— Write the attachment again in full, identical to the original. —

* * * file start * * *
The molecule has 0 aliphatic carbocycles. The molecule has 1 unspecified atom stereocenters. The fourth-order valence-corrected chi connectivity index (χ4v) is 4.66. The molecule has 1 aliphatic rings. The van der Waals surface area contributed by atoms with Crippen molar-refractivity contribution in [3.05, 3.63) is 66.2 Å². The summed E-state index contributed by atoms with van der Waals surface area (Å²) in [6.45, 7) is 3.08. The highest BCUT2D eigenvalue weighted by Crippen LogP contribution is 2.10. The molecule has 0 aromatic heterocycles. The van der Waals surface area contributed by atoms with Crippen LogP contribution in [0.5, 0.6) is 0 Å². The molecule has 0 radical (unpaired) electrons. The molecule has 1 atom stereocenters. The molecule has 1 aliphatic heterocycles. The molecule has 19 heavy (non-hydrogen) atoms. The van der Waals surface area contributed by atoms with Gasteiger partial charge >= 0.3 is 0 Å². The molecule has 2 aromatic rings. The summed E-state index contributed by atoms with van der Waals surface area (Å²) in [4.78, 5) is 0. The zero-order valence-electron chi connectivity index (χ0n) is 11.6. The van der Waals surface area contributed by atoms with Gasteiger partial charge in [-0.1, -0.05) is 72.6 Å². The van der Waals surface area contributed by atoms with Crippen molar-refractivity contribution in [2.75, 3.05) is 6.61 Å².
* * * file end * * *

The molecule has 0 aliphatic carbocycles. The molecule has 1 unspecified atom stereocenters. The fourth-order valence-corrected chi connectivity index (χ4v) is 4.66. The molecule has 1 aliphatic rings. The van der Waals surface area contributed by atoms with Crippen molar-refractivity contribution in [3.05, 3.63) is 66.2 Å². The summed E-state index contributed by atoms with van der Waals surface area (Å²) in [6.45, 7) is 3.08. The highest BCUT2D eigenvalue weighted by Crippen LogP contribution is 2.10. The molecule has 0 aromatic heterocycles. The van der Waals surface area contributed by atoms with Crippen LogP contribution in [0.5, 0.6) is 0 Å². The molecule has 0 radical (unpaired) electrons. The molecule has 1 atom stereocenters. The molecule has 1 aliphatic heterocycles. The molecule has 19 heavy (non-hydrogen) atoms. The van der Waals surface area contributed by atoms with Gasteiger partial charge >= 0.3 is 0 Å². The molecule has 2 aromatic rings. The summed E-state index contributed by atoms with van der Waals surface area (Å²) in [4.78, 5) is 0. The zero-order valence-electron chi connectivity index (χ0n) is 11.6. The van der Waals surface area contributed by atoms with Gasteiger partial charge in [-0.1, -0.05) is 72.6 Å². The van der Waals surface area contributed by atoms with Crippen molar-refractivity contribution in [2.75, 3.05) is 6.61 Å².